What we need motivation for?

Let us take a few examples. I want to be a computer programmer. So I should get motivated by an IT professional in his mid 30’s. My friend (Maddy) wants to become a writer. So, he should get motivated by an actual writer. Another friend wants to start a YouTube channel with an aim to share his ideas on DIY projects. So (you guessed it) he should get motivation from a person who owns a channel. Since we 3 have different aims there’s no point for us to attend the same session. Still (due to compulsions), we had to attend that session which gave us some tips on ‘CONQUERING’ examinations.

How it helps

Attending something from which we think will be beneficial for us, we don’t hate it. In the same way, if we attend a session which will be useful for our career there’d be no reason for someone (like me) to doze off. As the topic will be related to our career, all career options suggested by others feel unrelatable to us. We’d be connected to the speaker mentally and it feels like we know what’s the next thing he’s going to say. We get to know about more ways of working in our field. And if they share their journey, we’ll try not to make their mistakes and even if we do, we’ll know how to come out of it.

My thoughts 

According to me, a motivational session shouldn’t be a general speech delivery program. It should have a principle topic on which it’ll be motivating its audience for. It shouldn’t look like some elders are telling us not to waste time and we should move on with our studies. And motivation doesn’t necessarily mean providing tips for studies and examinations. It can be on anything, provided the listener should have something to do with it for his future. Otherwise it shouldn’t be like he’s dragged into one of those things without any motive or interest. Well, it was different in the case of my parents. They forced me to attend these sessions because they were (and are) anxious about my future. But it isn’t their problem. It’s actually I who make them so worried.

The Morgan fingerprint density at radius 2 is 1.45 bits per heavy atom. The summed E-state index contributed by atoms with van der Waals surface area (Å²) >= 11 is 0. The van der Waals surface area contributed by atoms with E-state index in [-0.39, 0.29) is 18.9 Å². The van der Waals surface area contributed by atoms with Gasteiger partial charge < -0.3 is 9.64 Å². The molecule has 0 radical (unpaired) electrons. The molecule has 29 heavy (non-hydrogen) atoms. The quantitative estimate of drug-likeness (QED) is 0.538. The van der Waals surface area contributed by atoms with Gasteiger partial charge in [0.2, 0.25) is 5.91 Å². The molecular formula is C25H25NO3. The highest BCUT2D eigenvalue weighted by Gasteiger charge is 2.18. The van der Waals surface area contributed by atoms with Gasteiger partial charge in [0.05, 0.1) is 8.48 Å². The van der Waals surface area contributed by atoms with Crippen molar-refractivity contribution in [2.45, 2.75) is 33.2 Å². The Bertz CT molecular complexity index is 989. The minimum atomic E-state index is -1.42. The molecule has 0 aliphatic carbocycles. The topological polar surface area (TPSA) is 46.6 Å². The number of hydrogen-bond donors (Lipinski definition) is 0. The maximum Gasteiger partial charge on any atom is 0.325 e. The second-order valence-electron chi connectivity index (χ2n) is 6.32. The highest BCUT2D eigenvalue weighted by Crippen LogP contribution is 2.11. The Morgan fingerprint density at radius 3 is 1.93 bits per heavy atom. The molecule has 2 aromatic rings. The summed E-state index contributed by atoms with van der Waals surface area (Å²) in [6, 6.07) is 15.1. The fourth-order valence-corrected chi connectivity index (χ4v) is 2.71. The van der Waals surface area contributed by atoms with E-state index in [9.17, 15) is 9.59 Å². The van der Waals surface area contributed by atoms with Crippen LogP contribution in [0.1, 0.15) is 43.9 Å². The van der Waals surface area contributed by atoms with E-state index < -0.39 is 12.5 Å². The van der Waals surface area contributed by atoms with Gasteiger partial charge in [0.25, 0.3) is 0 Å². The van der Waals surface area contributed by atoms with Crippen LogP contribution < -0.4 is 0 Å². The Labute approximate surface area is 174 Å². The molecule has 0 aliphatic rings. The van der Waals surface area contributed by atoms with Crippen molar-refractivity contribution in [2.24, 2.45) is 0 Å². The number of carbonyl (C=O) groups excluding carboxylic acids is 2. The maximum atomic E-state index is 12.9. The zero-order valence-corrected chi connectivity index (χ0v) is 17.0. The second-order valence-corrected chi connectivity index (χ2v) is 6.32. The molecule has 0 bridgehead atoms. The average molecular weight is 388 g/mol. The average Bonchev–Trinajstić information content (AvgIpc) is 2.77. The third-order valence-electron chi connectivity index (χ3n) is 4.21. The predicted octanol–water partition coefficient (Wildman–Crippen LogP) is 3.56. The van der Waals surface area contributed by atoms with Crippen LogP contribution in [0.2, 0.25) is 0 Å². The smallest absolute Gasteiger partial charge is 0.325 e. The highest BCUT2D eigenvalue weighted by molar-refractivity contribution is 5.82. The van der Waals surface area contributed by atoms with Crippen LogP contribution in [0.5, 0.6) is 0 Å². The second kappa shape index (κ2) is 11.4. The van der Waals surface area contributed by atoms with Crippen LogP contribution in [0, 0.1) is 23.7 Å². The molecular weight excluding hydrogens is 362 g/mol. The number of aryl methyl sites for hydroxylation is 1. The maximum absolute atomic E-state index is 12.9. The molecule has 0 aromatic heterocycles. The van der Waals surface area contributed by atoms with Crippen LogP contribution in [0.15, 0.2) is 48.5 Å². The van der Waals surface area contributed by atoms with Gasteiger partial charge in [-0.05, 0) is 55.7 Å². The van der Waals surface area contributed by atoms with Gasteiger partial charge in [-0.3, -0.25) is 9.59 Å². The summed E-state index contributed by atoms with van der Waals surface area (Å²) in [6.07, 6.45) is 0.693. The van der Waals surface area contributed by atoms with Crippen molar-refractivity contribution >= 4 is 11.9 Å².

The way we are

No kidding, but at this stage me and some of my friends are hoping for a MIRACLE to happen in our life.

Believe it or not, within 2 months or so, our career will be decided based on our results of some competitive examinations. And instead of studying for that, I and my friend (Maddy) are applying for various freelancing jobs as writers. And my friend is learning video editing for his YouTube channel. See, this is the kind of thing we should get motivation for. But still our elders keep on persuading us for studies. The quote I mentioned above is not for any elaboration or explanation, it is actually what I and my friends follow in our life. We already know what we want to become, so we’re pursuing that. Because we believe that, “To BLOG and To VLOG, you don’t need any marks”. But our parents…..(sigh)!!!




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Manas Patil

Hi there! I'm a 20-year-old dude all the way from India. I love writing blogs, traveling, and eating almonds. This blog is all about Travel and Writing.

1 thought on “Getting motivated: A tragic waste of time”

  1. I totally get the point bro, its nice for sessions to start by telling the listeners what they’ll gain after deciding to wait. I must say, you write really well bro. And your blog its amazing.